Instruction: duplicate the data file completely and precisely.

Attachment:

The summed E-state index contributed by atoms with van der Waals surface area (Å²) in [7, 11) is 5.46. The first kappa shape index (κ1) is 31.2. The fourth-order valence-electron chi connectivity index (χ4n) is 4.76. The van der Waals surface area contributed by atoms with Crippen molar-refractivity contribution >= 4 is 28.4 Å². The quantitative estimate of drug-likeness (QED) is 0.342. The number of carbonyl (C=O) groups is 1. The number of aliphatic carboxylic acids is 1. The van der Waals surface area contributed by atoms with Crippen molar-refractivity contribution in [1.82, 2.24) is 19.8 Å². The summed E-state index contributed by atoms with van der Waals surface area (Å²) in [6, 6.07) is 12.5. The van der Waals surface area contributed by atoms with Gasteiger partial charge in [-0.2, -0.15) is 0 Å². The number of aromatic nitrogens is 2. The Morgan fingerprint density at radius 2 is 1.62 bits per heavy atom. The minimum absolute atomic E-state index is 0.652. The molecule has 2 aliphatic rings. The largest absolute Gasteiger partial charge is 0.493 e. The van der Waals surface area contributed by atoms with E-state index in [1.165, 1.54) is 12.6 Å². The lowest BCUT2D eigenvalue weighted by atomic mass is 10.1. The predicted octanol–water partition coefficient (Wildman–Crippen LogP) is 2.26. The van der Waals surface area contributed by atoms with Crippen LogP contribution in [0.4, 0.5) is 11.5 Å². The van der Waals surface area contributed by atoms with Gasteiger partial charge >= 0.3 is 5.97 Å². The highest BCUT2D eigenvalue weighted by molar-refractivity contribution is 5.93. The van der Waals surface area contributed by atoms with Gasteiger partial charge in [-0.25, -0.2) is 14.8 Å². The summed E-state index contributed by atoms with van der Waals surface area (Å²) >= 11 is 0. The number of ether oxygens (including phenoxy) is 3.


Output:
The summed E-state index contributed by atoms with van der Waals surface area (Å²) in [7, 11) is 5.46. The first kappa shape index (κ1) is 31.2. The fourth-order valence-electron chi connectivity index (χ4n) is 4.76. The van der Waals surface area contributed by atoms with Crippen molar-refractivity contribution >= 4 is 28.4 Å². The quantitative estimate of drug-likeness (QED) is 0.342. The number of carbonyl (C=O) groups is 1. The number of aliphatic carboxylic acids is 1. The van der Waals surface area contributed by atoms with Crippen molar-refractivity contribution in [1.82, 2.24) is 19.8 Å². The summed E-state index contributed by atoms with van der Waals surface area (Å²) in [6, 6.07) is 12.5. The van der Waals surface area contributed by atoms with Gasteiger partial charge in [-0.2, -0.15) is 0 Å². The number of aromatic nitrogens is 2. The Morgan fingerprint density at radius 2 is 1.62 bits per heavy atom. The minimum absolute atomic E-state index is 0.652. The molecule has 2 aliphatic rings. The largest absolute Gasteiger partial charge is 0.493 e. The van der Waals surface area contributed by atoms with E-state index in [1.165, 1.54) is 12.6 Å². The lowest BCUT2D eigenvalue weighted by atomic mass is 10.1. The predicted octanol–water partition coefficient (Wildman–Crippen LogP) is 2.26. The van der Waals surface area contributed by atoms with Crippen LogP contribution in [0.4, 0.5) is 11.5 Å². The van der Waals surface area contributed by atoms with Gasteiger partial charge >= 0.3 is 5.97 Å². The highest BCUT2D eigenvalue weighted by molar-refractivity contribution is 5.93. The van der Waals surface area contributed by atoms with Gasteiger partial charge in [-0.25, -0.2) is 14.8 Å². The summed E-state index contributed by atoms with van der Waals surface area (Å²) >= 11 is 0. The number of ether oxygens (including phenoxy) is 3.